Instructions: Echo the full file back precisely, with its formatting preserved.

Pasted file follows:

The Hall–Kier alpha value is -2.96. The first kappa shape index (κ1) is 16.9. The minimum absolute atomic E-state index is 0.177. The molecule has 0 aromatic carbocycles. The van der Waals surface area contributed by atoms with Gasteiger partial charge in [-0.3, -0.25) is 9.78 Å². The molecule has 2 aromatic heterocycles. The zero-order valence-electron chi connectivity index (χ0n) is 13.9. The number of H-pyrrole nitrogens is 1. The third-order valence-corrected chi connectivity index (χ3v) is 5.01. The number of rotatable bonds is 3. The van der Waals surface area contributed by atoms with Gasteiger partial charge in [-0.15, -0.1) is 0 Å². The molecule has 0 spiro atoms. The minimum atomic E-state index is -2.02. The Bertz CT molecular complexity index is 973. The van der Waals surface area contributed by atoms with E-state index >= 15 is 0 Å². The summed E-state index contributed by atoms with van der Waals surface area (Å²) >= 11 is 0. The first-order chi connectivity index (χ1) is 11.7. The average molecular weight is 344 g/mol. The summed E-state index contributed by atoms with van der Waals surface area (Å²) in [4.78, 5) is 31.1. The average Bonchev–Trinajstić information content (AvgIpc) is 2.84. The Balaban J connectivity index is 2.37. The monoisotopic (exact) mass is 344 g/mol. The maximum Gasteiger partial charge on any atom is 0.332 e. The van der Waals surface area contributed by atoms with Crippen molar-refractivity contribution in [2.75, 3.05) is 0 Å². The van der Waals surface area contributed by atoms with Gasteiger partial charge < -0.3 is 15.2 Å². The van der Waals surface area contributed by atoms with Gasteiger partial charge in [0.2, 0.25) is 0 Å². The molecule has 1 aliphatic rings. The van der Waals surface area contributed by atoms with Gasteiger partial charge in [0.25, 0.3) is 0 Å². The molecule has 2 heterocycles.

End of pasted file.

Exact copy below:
The Hall–Kier alpha value is -2.96. The first kappa shape index (κ1) is 16.9. The minimum absolute atomic E-state index is 0.177. The molecule has 0 aromatic carbocycles. The van der Waals surface area contributed by atoms with Gasteiger partial charge in [-0.3, -0.25) is 9.78 Å². The molecule has 2 aromatic heterocycles. The zero-order valence-electron chi connectivity index (χ0n) is 13.9. The number of H-pyrrole nitrogens is 1. The third-order valence-corrected chi connectivity index (χ3v) is 5.01. The number of rotatable bonds is 3. The van der Waals surface area contributed by atoms with Gasteiger partial charge in [-0.15, -0.1) is 0 Å². The molecule has 0 spiro atoms. The minimum atomic E-state index is -2.02. The Bertz CT molecular complexity index is 973. The van der Waals surface area contributed by atoms with E-state index >= 15 is 0 Å². The summed E-state index contributed by atoms with van der Waals surface area (Å²) >= 11 is 0. The first-order chi connectivity index (χ1) is 11.7. The average molecular weight is 344 g/mol. The summed E-state index contributed by atoms with van der Waals surface area (Å²) in [4.78, 5) is 31.1. The average Bonchev–Trinajstić information content (AvgIpc) is 2.84. The Balaban J connectivity index is 2.37. The monoisotopic (exact) mass is 344 g/mol. The maximum Gasteiger partial charge on any atom is 0.332 e. The van der Waals surface area contributed by atoms with Crippen molar-refractivity contribution in [2.75, 3.05) is 0 Å². The van der Waals surface area contributed by atoms with Gasteiger partial charge < -0.3 is 15.2 Å². The van der Waals surface area contributed by atoms with Gasteiger partial charge in [0.2, 0.25) is 0 Å². The molecule has 1 aliphatic rings. The van der Waals surface area contributed by atoms with Gasteiger partial charge in [0.25, 0.3) is 0 Å². The molecule has 2 heterocycles.